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F335 Chemistry by Design: The Oceans
Bonding and Structure

(a) explain the hydrogen bonding in water and explain the usual physical properties of water that arise
from this
Hydrogen bonding in water is particularly strong because there are two lone pairs of electrons and two positively
charged hydrogen atoms per…

Page 2

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F335 Chemistry by Design: The Oceans

(b) explain the factors (including intermolecular bonds and iondipole forces) determining the relative
solubility of a solute in aqueous and nonaqueous solvents and explain the hydration of ions
Bonds will only dissolve if the bonds between the solute and the solvent are stronger than…

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F335 Chemistry by Design: The Oceans


When we are dealing with solvents other than water, we use enthalpy of solvation, Hsolv ,
but the same rules apply.

(ii) describe the solution of an ionic solid in terms of an enthalpy cycle involving these terms
Ions must be separated from the…

Page 4

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F335 Chemistry by Design: The Oceans




(iii) use these enthalpy cycles to perform calculations



















(d) explain entropy changes in a qualitative manner, interpreting entropy as a measure of the number of
ways that molecules and their associated energy quanta can be arranged
Entropy ­ a measure of the number of…

Page 5

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F335 Chemistry by Design: The Oceans
S surr = - H
T
(ii) be able to perform calculations using these expressions
1
Example: Find the total entropy change when water freezes at 10o C (263K), using Ssys = 22.0 J K

mol1 and H
1
= 6.01 KJ mol .…

Page 6

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F335 Chemistry by Design: The Oceans
Periodicity:
Group 0 elements, with a full outer shell of electrons, have high first ionisation enthalpies ­ they are difficult to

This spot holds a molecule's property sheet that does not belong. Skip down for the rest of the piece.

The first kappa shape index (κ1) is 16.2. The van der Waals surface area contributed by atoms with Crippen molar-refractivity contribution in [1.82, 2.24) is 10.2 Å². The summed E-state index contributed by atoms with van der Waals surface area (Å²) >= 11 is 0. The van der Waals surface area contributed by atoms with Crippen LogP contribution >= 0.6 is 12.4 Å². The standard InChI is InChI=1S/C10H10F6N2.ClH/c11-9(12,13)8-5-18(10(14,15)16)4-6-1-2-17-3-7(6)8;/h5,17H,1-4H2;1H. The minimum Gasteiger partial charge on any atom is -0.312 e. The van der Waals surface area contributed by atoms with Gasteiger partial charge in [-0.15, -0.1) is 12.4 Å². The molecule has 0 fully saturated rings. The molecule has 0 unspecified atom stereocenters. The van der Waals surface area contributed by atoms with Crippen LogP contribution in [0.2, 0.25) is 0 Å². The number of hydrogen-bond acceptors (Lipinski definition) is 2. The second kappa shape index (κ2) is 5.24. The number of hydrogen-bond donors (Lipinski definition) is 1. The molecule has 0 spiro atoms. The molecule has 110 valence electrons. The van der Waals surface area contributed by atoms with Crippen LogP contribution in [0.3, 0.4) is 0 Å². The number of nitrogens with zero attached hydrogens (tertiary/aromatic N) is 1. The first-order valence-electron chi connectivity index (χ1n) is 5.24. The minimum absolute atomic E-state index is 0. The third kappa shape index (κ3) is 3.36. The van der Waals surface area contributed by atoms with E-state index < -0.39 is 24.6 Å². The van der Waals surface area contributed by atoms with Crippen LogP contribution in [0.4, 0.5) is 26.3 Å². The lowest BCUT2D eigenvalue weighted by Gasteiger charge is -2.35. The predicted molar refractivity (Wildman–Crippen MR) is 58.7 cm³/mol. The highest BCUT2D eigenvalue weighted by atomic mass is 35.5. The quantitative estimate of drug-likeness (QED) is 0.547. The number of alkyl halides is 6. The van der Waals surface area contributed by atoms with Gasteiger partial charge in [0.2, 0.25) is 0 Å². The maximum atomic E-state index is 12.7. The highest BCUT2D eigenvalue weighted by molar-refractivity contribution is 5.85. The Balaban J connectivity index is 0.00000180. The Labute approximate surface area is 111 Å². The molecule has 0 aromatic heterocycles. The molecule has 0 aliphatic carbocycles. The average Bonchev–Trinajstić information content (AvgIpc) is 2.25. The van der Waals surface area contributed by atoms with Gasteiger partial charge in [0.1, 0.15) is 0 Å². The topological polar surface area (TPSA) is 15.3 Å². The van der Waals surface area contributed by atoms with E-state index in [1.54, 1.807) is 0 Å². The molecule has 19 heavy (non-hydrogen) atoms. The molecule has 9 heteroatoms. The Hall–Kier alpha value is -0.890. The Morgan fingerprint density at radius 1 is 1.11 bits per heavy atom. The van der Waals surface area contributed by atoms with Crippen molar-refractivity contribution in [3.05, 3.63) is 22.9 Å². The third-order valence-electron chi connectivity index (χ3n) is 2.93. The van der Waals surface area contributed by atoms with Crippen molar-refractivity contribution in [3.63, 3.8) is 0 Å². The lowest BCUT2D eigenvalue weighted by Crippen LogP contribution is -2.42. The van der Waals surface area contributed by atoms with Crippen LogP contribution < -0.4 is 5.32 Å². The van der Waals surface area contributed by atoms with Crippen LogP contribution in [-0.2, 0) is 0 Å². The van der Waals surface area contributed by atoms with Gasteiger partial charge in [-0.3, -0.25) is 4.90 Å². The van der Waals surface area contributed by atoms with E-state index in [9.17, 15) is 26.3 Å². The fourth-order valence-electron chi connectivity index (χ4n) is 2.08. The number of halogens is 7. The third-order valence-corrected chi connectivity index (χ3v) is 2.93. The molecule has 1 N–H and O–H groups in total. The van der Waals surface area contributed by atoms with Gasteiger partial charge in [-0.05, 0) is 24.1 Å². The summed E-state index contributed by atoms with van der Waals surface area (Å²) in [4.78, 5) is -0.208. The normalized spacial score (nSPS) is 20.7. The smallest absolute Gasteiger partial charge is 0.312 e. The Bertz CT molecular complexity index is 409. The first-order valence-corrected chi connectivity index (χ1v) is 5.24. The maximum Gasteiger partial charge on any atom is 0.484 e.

ionise and are very unreactive. Group 1 elements, with only one outer shell electron, have low ionisation
enthalpies ­ they are easy to…

Page 7

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F335 Chemistry by Design: The Oceans
Every acid has a conjugate base and every base has a conjugate acid. They are called conjugate acidbase pair.





(k) explain and use the terms strong acid, strong base, writing equations for their ionisation in water

Strong acids have a strong tendency to donate…

Page 8

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F335 Chemistry by Design: The Oceans
pH = - log[H +(aq)]

(i) strong acids


Since the reaction with water goes to completion effectively, the amount in moles of H+ (aq) ions is equal to the

amount in moles of acid (HA) put into a solution.

Example: For a 0.01 mol…

Page 9

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F335 Chemistry by Design: The Oceans
(i) explain the meaning of the term buffer
Buffer ­ a solution that can resist changes in pH despite the addition of acid or alkali. Their pH stays
approximately constant even if small amounts of acid or alkali are added.

(ii) explain how buffers…

Page 10

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F335 Chemistry by Design: The Oceans





(o) discuss the global influence of the dissolving of carbon dioxide in water, discuss and explain the benefits
and risks associated with various approaches to reducing atmospheric CO 2 levels including: more

economical use of fuels, the use of alternative fuels (including hydrogen), capture…

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